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Bal­let in Cin­ema: An Evening with Kylián, Inger and Waler­ski (Not rated, 145 min.) A filmed per­for­mance of works by chore­og­ra­phers with the Ned­er­lands Dance The­ater, re­garded as the most bal­letic of con­tem­po­rary dance com­pa­nies. The pro­gram in­cludes Kylián’s sur­re­al­is­tic “Sweet Dreams,” de­scribed as an “ironic look at the com­plex world of the hu­man sub-con­science.” 2 p.m. Sun­day, Mem­phis Brooks Mu­seum of Art. Tick­ets: $15, or $12 for mu­seum mem­bers. Visit brooksmu­seum.org. Bon Jovi In­side Out (Not rated, 110 min.) Jon Bon Jovi and his band are cap­tured in con­cert, with per­for­mances from Madi­son Square Garden, Lon­don’s O2 arena and other venues. 7 p.m. Tues­day, Par­adiso. Tick­ets: $12.50. Visit malco.com. The Light Be­fore Christ­mas: Stop-Mo­tion an­i­mated hol­i­day film tells the story of The Can­dle­man, an old sage who im­parts wis­dom, hot choco­late and sto­ries to two lost chil­dren. Through Dec. 31. Tick­ets $8.25, $7.50 se­nior ci­ti­zens, $6.50 chil­dren ages 3-12. IMAX The­ater at Mem­phis Pink Palace Mu­seum, 3050 Cen­tral. Call 901636-2362 for show times, tick­ets and reser­va­tions. Met­ro­pol­i­tan Opera: The Tem­pest (Not rated, 215 min.) An en­core pre­sen­ta­tion of a re­cent per­for­mance of Thomas Adès’ Shake­spearein­spired opera, filmed live on­stage in New York. 6:30 p.m. Wed­nes­day, Par­adiso. Tick­ets: $20. Visit malco.com. Santa vs. The Snow­man: The an­i­mated IMAX film hol­i­day film re­turns. Through Dec. 31. Tick­ets $8.25, $7.50 se­nior ci­ti­zens, $6.50 chil­dren ages 3-12. IMAX The­ater at Mem­phis Pink Palace Mu­seum, 3050 Cen­tral. Call 901636-2362 for show times, tick­ets and reser­va­tions. Stars in Shorts (Not rated, 91 min.) An an­thol­ogy of seven short films cov­er­ing a wide range of gen­res and styles (com­edy, sci­encefic­tion, etc.), with casts that in­clude Judi Dench, Lily Tom­lin, Colin Firth, Keira Knight­ley, Ken­neth Branagh and oth­ers. 7 p.m. Thurs­day, Mem­phis Brooks Mu­seum of Art. Tick­ets: $8, or $6 for mu­seum mem­bers. Visit brooksmu­seum.org. Star Trek: The Next Gen­er­a­tion — A Cel­e­bra­tion of Sea­son 2 (Not rated, 150 min.) Two pop­u­lar episodes — “Q Who” and “The Mea­sure of a Man” — will be screened, aug­mented by deleted scenes, ac­tor in­ter­views, be­hind-the-scenes vis­its to the makeup and ef­fects de­part­ments, and more. 7 p.m. Thurs­day, Par­adiso. Tick­ets: $12.50. Visit malco.com. To the Arc­tic: Nar­rated by Meryl Streep, this jour­ney to the top of the world fol­lows a po­lar bear fam­ily as it adapts to its chang­ing en­vi­ron­ment. Runs through March 8, 2013. Tick­ets $8.25; $7.50 se­nior ci­ti­zens, and $6.50 for ages 3-12. IMAX The­ater at Mem­phis Pink Palace Mu­seum, 3050 Cen­tral. Call 901636-2362 for show times, tick­ets and reser­va­tions. Alex Cross (PG-13, 102 min.)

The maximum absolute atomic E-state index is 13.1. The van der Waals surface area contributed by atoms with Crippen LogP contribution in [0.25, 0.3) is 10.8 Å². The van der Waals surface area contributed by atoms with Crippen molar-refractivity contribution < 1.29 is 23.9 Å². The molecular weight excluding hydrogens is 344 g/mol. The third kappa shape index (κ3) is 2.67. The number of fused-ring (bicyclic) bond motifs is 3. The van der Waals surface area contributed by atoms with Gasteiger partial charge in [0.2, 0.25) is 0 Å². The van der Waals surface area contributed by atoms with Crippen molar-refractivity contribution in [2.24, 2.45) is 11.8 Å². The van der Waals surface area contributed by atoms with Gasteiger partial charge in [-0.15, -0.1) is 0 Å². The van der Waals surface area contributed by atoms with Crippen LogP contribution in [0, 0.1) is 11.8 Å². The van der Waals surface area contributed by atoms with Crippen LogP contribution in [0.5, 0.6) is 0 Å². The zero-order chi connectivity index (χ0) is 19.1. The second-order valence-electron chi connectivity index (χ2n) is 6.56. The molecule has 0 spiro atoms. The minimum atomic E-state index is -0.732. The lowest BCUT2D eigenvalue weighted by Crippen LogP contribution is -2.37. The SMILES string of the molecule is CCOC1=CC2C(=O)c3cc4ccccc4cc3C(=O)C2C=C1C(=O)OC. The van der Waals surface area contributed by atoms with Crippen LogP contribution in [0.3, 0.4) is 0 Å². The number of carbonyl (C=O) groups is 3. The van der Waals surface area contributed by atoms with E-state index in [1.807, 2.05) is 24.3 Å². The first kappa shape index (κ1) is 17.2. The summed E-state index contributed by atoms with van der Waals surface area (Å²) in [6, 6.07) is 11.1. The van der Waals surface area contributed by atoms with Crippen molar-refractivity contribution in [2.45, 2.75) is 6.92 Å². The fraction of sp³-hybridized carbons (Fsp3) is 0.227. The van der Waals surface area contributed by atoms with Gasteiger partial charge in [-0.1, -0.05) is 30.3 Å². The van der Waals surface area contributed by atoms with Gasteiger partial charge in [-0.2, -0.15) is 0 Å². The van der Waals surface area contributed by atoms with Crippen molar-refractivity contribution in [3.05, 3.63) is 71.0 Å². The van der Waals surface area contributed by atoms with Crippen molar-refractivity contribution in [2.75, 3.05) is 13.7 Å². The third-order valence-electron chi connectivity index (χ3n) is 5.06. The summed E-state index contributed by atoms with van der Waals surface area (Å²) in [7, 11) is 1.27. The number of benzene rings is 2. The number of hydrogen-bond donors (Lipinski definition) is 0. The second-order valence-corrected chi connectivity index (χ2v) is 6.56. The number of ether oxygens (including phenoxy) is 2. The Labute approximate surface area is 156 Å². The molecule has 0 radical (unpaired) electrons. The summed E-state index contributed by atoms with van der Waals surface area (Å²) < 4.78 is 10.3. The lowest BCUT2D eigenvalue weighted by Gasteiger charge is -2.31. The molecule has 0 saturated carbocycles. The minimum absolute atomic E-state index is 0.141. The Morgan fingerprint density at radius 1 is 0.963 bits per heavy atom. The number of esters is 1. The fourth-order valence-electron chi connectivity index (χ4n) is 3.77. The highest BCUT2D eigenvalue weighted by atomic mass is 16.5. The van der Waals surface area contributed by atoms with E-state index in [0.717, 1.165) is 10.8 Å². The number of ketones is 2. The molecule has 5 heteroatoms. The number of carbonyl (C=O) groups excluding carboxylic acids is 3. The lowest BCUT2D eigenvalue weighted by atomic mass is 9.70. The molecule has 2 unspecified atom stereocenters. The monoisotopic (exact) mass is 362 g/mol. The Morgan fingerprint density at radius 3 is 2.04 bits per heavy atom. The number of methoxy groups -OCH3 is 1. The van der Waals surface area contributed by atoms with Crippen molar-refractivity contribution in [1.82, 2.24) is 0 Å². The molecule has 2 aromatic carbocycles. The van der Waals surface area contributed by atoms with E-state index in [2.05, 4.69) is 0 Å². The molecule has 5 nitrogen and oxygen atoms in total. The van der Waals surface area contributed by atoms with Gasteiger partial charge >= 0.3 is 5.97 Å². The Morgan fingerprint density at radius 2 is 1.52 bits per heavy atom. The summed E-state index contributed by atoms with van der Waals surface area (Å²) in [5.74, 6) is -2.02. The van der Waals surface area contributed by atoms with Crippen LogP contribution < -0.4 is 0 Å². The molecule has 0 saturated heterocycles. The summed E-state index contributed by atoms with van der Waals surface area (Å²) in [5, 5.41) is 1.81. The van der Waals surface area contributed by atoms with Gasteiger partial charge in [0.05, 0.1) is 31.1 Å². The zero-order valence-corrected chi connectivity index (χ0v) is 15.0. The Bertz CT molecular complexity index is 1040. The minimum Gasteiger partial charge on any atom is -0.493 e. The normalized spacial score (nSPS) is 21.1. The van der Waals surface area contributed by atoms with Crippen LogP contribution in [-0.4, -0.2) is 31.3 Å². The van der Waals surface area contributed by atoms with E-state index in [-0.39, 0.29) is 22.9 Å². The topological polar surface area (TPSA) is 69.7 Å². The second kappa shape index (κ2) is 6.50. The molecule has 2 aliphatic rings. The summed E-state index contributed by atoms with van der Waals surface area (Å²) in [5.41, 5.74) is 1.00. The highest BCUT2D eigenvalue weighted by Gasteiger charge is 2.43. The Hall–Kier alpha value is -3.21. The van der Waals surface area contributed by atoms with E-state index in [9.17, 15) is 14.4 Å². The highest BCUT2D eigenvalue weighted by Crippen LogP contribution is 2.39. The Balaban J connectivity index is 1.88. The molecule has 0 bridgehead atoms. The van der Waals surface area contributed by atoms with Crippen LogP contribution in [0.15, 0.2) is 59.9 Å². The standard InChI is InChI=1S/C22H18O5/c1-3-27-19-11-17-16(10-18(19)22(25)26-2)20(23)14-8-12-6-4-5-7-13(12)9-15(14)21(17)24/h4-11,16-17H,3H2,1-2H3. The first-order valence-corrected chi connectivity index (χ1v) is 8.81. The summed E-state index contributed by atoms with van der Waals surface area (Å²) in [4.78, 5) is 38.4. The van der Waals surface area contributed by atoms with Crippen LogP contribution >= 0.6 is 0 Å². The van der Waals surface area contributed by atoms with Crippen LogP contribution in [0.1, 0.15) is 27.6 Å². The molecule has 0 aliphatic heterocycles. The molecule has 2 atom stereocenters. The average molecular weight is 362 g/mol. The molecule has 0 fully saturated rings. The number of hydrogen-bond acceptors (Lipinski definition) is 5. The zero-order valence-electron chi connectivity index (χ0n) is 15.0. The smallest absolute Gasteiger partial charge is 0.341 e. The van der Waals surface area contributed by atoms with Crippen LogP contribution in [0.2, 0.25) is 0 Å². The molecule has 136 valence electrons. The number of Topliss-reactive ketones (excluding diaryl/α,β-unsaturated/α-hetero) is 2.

½ Tyler Perry trades Madea drag for the shoul­der hol­ster and scowl of a ge­nius po­lice psy­chol­o­gist-de­tec­tive, but this movie couldn’t be any sil­lier if the ti­tle sleuth pur­sued the story’s sadis­tic pro­fes­sional killer in a gray wig and granny panties. A merger of late-pe­riod Charles Bron­son brutish­ness with Perry’s sig­na­ture Life­timelevel bathos, the lat­est James Pat­ter­son adap­ta­tion — Mor­gan Free­man played Cross in two ear­lier, oth­er­wise un­re­lated films — is pure pulp non­sense, with about as much rel­e­vance to po­lice pro­ce­dure as “Madea’s Wit­ness Pro­tec­tion.” DeSoto Cin­ema 16, Hol­ly­wood 20 Cin­ema, Ma­jes­tic, Wolfchase Gal­le­ria Cin­ema 8. Argo (R, 120 min.) In­spired by the un­likely true story of the se­cret res­cue of six U.S. diplo­mats from Tehran in 1980 (while 52 of their less-for­tu­nate col­leagues were held hostage by mil­i­tants in the Amer­i­can em­bassy), this is an en­ter­tain­ing and in­tel­li­gent sus­pense film, with a com­mit­ment to qual­ity and what might be called self-con­sciously pur­pose­ful con­tent that is typ­i­cal of the pro­duc­ing team of Ge­orge Clooney and Grant Heslov (“The Ides of March,” “Good Night, and Good Luck”). Palace Cin­ema, Par­adiso, Stu­dio on the Square. The Bourne Legacy (PG-13, 125 min.) Jeremy Ren­ner, Rachel Weisz. Bartlett 10. Brave (PG, 101 min.) The lat­est from Pixar. Bartlett 10. The Dark Knight Rises (PG13, 165 min.) ½ Chris­tian Bale, Anne Hath­away. Bartlett 10. Di­ary of a Wimpy Kid: Dog Days (PG, 94 min.) The third “Wimpy” com­edy. Bartlett 10. Flight (R, 139 min.) Re­turn­ing to live ac­tion af­ter a decade of dis­ap­point­ing ex­per­i­men­ta­tion with per­for­mance-cap­ture an­i­ma­tion, di­rec­tor Robert Ze­meckis pro­vides Den­zel Washington with one of the more com­plex roles of the ac­tor’s ca­reer as an air­line pi­lot whose skill and hero­ism are matched by his al­co­holism and drug ad­dic­tion. As ex­cerpted in the film’s trailer, the har­row­ing air­plane crash se­quence sug­gests that screen­writer John Gatins has re­vamped the dis­as­ter genre, but this is less an up­date of “Air­port” than of “The Lost Week­end,” with a spir­i­tual em­pha­sis also found in such past Ze­meckis films as “Cast Away” (also about a plane crash) and “Con­tact” (with Jodie Fos­ter as an­other type of sky worker, an as­tronomer). The fine sup­port­ing cast in­cludes Kelly Reilly as a junkie (think Robin Wright in “For­rest Gump”), Don Chea­dle as a pi­lots’ union lawyer and John Good­man as a scene-steal­ing Dr. Feel­good. CinePlanet 16, Col­lierville Towne 16, Cor­dova Cin­ema, DeSoto Cin­ema 16, Hol­ly­wood 20 Cin­ema, Palace Cin­ema, Par­adiso, Stage Cin­ema. Here Comes the Boom (PG, 105 min.) ½ More pab­u­lum for movie­go­ers who can’t be both­ered to chew even the soft­est food for thought, courtesy of Happy Madi­son Pro­duc­tions, the Ger­ber of mo­tion pic­ture com­pa­nies. Lik­able Kevin James stars as slovenly Scott Voss, a Bos­ton high-school bi­ol­ogy teacher and ex-wrestler who moon­lights as a mixed mar­tial arts fighter in hopes of rais­ing the $48,000 needed to save the job of a beloved mu­sic teacher played by Henry Winkler, who is as cud­dly here as the Fonz once was cool. CinePlanet 16, Sum­mer Quar­tet Drive-In, Wolfchase Gal­le­ria Cin­ema 8. Ho­tel Tran­syl­va­nia (PG, 91 min.) ½ Count Drac­ula (voiced by Adam San­dler) opens a “hu­man-free” cas­tle hostelry in a com­put­eran­i­mated trib­ute to old­school ghouls that more or less pre­tends the past 50 years of hor­ror movies never hap­pened, even though it’s aimed at kids who may be more fa­mil­iar with Freddy, Ja­son and Chucky than Boris, Bela and Vin­cent. . Palace Cin­ema, Sum­mer Quar­tet Drive-In, Wolfchase Gal­le­ria Cin­ema 8. Ice Age: Con­ti­nen­tal Drift (PG, 94 min.) HH The cli­mate change of cliché has melted most of the charm and nov­elty from this com­put­eran­i­mated com­edy-ad­ven­ture se­ries that show­cases an ever-ex­pand­ing pre­his­toric en­sem­ble headed by now bor­ing Manny the mam­moth (voiced by Ray Ro­mano), dull Diego the saber­tooth (De­nis Leary) and re­li­ably funny Sid the sloth (John Leguizamo, who, with the artists, has cre­ated a char­ac­ter wor­thy of the clas­sic Looney Tunes car­toons). The beau­ti­ful an­i­ma­tion (se­quences with a whale and some deadly “sirens” are es­pe­cially im­pres­sive) and won­der­ful char­ac­ter de­sign (new characters in­clude a gang of an­i­mal pi­rates) con­tinue to im­press, but the sea­far­ing ac­tion is sunk by sub-sit­com­level lessons about fam­ily and friend­ship, mo­ti­vated by Manny’s wor­ries over his teenage daugh­ter (Keke Palmer). Only the pure slap­stick se­quences with Scrat the acorn-ob­sessed squir­rel make the movie worth see­ing. Di­rected by Steve Martino and Mark Thurmeier. Bartlett 10. Life of Pi (PG, 127 min.) A young zookeeper and a Ben­gal tiger be­come cast­aways on a too-small lifeboat in di­rec­tor Ang Lee’s adap­ta­tion of the ac­claimed best-seller by Yann Martel. CinePlanet 16. Col­lierville Towne 16, Cor­dova Cin­ema, DeSoto Cin­ema 16, For­est Hill 8, Hol­ly­wood 20 Cin­ema, Ma­jes­tic, Par­adiso, Stage Cin­ema, Stu­dio on the Square. Lin­coln (R, 150 min.) Re­turn­ing to the themes of race, bondage and lib­er­a­tion that marked not just “Amis­tad” and “Schindler’s List” but “In­di­ana Jones and the Tem­ple of Doom,” di­rec­tor Steven Spiel­berg de­liv­ers his most ac­tor-cen­tric and word­heavy film, and the re­sult is as much a tour de force as was “Juras­sic Park” — and as much a glo­ri­ous res­ur­rec­tion of an ex­tinct species: If only some am­ber-trapped DNA could be dis­cov­ered to bring some of th­ese great men back to life. Scripted by Tony Kush­ner (Pulitzer Prizewin­ning play­wright of “An­gels in Amer­ica”) from his­to­rian Doris Kearns Good­win’s book “Team of Ri­vals: The Po­lit­i­cal Ge­nius of Abra­ham Lin­coln,” the movie is a re­mark­ably timely de­pic­tion of the back­room fi­nagling and eth­i­cally du­bi­ous deal mak­ing re­quired to gain even the